Persuasive Writing — The College Writer


Chapter 17: Strategies for Argumentation and Persuasion
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Concepts

The chapter provides a good definition of an argument: “a series of statements arranged in a
  • logical sequence, 
  • supported with sound evidence, and 
  • expressed powerfully 
  • so as to sway your reader or listener.” 
No matter how “right” you think your arguments are, they must be
  •  arranged logically, 
  • supported with sound evidence, and 
  • expressed powerfully. 

In other words, even if you were trying to “argue” something obvious, like the fact that the earth revolves around the sun, your argument would still be weak if your supporting evidence was based on a dream you once had or the barking patterns of your dog.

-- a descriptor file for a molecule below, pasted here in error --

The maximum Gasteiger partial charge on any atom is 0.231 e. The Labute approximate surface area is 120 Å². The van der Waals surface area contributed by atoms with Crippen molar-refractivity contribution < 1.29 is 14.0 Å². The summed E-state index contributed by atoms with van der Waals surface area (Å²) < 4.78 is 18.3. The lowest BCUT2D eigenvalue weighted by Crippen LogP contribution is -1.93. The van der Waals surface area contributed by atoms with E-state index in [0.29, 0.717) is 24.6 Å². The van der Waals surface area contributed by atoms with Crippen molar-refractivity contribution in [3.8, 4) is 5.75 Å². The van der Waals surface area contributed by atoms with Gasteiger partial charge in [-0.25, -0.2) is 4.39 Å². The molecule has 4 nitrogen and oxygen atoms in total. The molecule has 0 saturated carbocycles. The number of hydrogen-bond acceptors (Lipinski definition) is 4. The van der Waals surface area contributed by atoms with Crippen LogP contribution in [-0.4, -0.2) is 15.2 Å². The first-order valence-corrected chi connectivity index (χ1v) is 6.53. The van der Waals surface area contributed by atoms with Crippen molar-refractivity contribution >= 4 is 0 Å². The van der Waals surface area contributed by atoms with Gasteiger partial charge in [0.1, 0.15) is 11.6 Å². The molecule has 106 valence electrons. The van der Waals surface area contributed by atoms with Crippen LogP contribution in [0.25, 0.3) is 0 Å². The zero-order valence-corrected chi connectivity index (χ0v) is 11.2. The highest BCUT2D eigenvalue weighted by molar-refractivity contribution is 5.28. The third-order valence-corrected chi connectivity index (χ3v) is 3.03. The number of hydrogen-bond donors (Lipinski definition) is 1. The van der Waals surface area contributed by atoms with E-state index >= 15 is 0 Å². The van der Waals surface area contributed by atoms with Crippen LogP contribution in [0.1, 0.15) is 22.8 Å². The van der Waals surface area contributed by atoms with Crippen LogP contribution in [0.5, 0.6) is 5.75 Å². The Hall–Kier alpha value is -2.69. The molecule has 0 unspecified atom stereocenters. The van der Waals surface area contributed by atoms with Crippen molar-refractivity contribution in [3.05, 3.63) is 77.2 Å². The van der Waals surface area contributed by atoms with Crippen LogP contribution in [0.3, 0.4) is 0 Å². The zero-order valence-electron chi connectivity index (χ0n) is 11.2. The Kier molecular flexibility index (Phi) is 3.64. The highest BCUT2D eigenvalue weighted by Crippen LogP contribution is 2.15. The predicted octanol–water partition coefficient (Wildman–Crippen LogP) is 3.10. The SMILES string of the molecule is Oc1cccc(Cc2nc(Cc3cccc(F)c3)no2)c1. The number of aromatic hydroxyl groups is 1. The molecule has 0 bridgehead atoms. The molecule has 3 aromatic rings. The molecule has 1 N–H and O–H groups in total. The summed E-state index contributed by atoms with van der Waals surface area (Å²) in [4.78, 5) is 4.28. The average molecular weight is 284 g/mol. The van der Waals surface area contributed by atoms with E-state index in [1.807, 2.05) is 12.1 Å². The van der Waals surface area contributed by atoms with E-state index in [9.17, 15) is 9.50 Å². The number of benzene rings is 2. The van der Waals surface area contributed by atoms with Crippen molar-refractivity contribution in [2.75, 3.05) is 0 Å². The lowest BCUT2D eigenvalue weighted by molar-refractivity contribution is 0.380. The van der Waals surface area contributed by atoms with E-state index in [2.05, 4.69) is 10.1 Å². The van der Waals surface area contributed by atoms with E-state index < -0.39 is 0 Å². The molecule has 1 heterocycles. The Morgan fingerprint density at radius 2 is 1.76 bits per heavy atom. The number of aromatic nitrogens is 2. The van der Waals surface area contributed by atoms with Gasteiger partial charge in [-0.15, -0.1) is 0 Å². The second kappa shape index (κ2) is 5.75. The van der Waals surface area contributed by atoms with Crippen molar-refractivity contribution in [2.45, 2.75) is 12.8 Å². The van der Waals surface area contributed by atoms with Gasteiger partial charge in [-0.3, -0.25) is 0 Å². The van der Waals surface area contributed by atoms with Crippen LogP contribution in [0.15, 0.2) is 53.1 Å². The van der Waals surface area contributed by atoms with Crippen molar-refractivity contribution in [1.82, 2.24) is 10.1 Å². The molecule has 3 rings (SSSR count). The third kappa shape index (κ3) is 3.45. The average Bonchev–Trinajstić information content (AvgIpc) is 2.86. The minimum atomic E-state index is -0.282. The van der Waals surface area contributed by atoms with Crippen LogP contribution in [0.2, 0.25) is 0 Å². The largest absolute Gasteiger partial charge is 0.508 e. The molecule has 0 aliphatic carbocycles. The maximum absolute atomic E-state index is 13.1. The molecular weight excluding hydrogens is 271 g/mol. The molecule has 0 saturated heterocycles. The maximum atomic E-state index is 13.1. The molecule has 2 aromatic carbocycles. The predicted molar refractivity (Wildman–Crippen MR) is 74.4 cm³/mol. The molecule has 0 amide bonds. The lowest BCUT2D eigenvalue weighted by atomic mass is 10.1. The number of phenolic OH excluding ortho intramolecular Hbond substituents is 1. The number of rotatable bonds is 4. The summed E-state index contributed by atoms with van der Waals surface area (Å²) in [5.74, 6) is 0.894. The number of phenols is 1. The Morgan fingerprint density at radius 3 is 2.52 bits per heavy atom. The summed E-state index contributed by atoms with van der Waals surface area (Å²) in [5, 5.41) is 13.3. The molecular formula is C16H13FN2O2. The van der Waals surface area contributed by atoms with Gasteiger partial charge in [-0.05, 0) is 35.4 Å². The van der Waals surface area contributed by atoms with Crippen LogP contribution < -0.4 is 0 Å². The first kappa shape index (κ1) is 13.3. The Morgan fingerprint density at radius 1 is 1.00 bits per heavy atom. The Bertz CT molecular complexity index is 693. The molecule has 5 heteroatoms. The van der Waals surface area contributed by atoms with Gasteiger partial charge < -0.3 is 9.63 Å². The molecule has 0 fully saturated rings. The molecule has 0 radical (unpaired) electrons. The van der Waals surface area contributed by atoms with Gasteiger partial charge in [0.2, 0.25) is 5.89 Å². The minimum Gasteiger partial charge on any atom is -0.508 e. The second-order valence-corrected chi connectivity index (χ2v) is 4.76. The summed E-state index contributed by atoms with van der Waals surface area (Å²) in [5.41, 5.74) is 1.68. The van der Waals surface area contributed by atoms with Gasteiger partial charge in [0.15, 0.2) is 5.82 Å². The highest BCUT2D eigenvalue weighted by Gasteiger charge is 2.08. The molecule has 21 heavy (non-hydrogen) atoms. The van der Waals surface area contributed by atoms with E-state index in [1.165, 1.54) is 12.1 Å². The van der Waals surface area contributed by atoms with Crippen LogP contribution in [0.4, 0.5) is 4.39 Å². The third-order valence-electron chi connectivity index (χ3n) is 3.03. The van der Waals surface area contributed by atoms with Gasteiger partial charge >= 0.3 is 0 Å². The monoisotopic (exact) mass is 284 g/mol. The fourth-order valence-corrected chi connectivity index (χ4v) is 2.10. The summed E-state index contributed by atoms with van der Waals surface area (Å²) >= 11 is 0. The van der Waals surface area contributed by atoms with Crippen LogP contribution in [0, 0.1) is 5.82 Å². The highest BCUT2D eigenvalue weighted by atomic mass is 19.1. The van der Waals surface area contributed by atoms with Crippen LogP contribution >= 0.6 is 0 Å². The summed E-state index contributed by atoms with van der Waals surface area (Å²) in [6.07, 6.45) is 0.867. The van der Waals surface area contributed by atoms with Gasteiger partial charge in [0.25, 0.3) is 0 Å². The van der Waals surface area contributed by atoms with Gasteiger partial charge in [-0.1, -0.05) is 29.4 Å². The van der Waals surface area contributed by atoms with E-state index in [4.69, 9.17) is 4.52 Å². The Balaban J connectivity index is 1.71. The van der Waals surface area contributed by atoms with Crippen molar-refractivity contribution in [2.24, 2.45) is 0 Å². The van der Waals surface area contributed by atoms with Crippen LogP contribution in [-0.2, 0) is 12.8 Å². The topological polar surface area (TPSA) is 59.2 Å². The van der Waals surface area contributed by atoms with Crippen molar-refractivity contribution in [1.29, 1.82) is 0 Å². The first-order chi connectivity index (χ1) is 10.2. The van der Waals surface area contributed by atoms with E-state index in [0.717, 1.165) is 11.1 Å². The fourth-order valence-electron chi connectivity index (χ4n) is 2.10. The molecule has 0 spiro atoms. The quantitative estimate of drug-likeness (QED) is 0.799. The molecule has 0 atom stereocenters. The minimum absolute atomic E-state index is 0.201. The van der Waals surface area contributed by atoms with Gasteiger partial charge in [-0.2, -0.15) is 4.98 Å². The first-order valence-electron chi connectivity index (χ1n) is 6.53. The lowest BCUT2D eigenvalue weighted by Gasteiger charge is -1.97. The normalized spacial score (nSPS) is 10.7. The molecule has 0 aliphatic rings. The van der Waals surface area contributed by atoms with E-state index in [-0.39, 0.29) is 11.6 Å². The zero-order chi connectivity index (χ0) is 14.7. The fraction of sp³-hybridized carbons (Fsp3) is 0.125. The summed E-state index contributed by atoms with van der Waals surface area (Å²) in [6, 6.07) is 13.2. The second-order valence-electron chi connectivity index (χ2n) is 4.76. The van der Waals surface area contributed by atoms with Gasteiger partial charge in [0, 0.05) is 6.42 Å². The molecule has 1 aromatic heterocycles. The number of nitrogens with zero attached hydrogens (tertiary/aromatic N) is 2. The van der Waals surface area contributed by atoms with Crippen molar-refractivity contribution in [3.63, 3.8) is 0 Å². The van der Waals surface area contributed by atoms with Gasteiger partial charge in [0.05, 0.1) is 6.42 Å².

In writing an argument, it’s not just what you’re saying, it’s how you say it that really counts.

In coming up with a good strategy for presenting an argument, remember the importance of identifying your audience. Sometimes they may be “preaching to the choir,” presenting an argument to an already sympathetic reader, while other times you may  encounter hostility to your ideas. 


Remember the  importance of striking a fine balance between being passionate about the subject without losing the ability to argue reasonably. There are times when indignation, sarcasm, or shock can make a strong argument even more persuasive and other times when these emotional tones are inappropriate. Different audiences and situations might require different approaches.